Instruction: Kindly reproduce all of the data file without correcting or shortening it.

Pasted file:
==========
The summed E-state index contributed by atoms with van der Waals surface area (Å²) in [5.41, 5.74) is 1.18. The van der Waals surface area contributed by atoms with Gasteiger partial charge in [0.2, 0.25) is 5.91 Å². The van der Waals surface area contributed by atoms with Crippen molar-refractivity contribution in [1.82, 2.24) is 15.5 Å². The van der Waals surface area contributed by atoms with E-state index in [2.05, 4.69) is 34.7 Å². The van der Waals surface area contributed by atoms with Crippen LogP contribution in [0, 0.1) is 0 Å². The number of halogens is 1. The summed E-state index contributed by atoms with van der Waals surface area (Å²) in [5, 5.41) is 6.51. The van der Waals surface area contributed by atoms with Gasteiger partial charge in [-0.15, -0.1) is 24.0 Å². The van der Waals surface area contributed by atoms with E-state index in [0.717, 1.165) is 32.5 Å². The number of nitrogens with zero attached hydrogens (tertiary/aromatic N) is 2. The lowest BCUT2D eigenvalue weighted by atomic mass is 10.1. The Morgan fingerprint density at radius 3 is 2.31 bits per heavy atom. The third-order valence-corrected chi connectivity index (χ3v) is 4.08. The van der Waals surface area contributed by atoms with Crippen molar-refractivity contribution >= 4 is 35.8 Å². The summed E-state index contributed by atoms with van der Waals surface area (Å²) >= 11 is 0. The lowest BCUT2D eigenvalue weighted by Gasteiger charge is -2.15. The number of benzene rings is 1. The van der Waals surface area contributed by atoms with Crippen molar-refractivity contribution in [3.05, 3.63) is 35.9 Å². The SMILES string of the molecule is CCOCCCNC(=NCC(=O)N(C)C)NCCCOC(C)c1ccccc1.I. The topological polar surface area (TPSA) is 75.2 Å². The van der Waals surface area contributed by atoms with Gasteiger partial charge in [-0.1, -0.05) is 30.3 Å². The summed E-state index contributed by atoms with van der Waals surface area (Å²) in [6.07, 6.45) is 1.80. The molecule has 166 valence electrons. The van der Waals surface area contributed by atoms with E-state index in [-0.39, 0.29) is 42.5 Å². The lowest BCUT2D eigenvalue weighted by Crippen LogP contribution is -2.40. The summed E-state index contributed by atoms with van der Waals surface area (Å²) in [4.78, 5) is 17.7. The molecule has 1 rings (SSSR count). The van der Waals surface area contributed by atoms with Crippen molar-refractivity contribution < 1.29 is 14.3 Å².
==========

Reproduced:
The summed E-state index contributed by atoms with van der Waals surface area (Å²) in [5.41, 5.74) is 1.18. The van der Waals surface area contributed by atoms with Gasteiger partial charge in [0.2, 0.25) is 5.91 Å². The van der Waals surface area contributed by atoms with Crippen molar-refractivity contribution in [1.82, 2.24) is 15.5 Å². The van der Waals surface area contributed by atoms with E-state index in [2.05, 4.69) is 34.7 Å². The van der Waals surface area contributed by atoms with Crippen LogP contribution in [0, 0.1) is 0 Å². The number of halogens is 1. The summed E-state index contributed by atoms with van der Waals surface area (Å²) in [5, 5.41) is 6.51. The van der Waals surface area contributed by atoms with Gasteiger partial charge in [-0.15, -0.1) is 24.0 Å². The van der Waals surface area contributed by atoms with E-state index in [0.717, 1.165) is 32.5 Å². The number of nitrogens with zero attached hydrogens (tertiary/aromatic N) is 2. The lowest BCUT2D eigenvalue weighted by atomic mass is 10.1. The Morgan fingerprint density at radius 3 is 2.31 bits per heavy atom. The third-order valence-corrected chi connectivity index (χ3v) is 4.08. The van der Waals surface area contributed by atoms with Crippen molar-refractivity contribution >= 4 is 35.8 Å². The summed E-state index contributed by atoms with van der Waals surface area (Å²) >= 11 is 0. The lowest BCUT2D eigenvalue weighted by Gasteiger charge is -2.15. The number of benzene rings is 1. The van der Waals surface area contributed by atoms with Crippen molar-refractivity contribution in [3.05, 3.63) is 35.9 Å². The SMILES string of the molecule is CCOCCCNC(=NCC(=O)N(C)C)NCCCOC(C)c1ccccc1.I. The topological polar surface area (TPSA) is 75.2 Å². The van der Waals surface area contributed by atoms with Gasteiger partial charge in [-0.1, -0.05) is 30.3 Å². The summed E-state index contributed by atoms with van der Waals surface area (Å²) in [6.07, 6.45) is 1.80. The molecule has 166 valence electrons. The van der Waals surface area contributed by atoms with E-state index in [-0.39, 0.29) is 42.5 Å². The lowest BCUT2D eigenvalue weighted by Crippen LogP contribution is -2.40. The summed E-state index contributed by atoms with van der Waals surface area (Å²) in [4.78, 5) is 17.7. The molecule has 1 rings (SSSR count). The van der Waals surface area contributed by atoms with Crippen molar-refractivity contribution < 1.29 is 14.3 Å².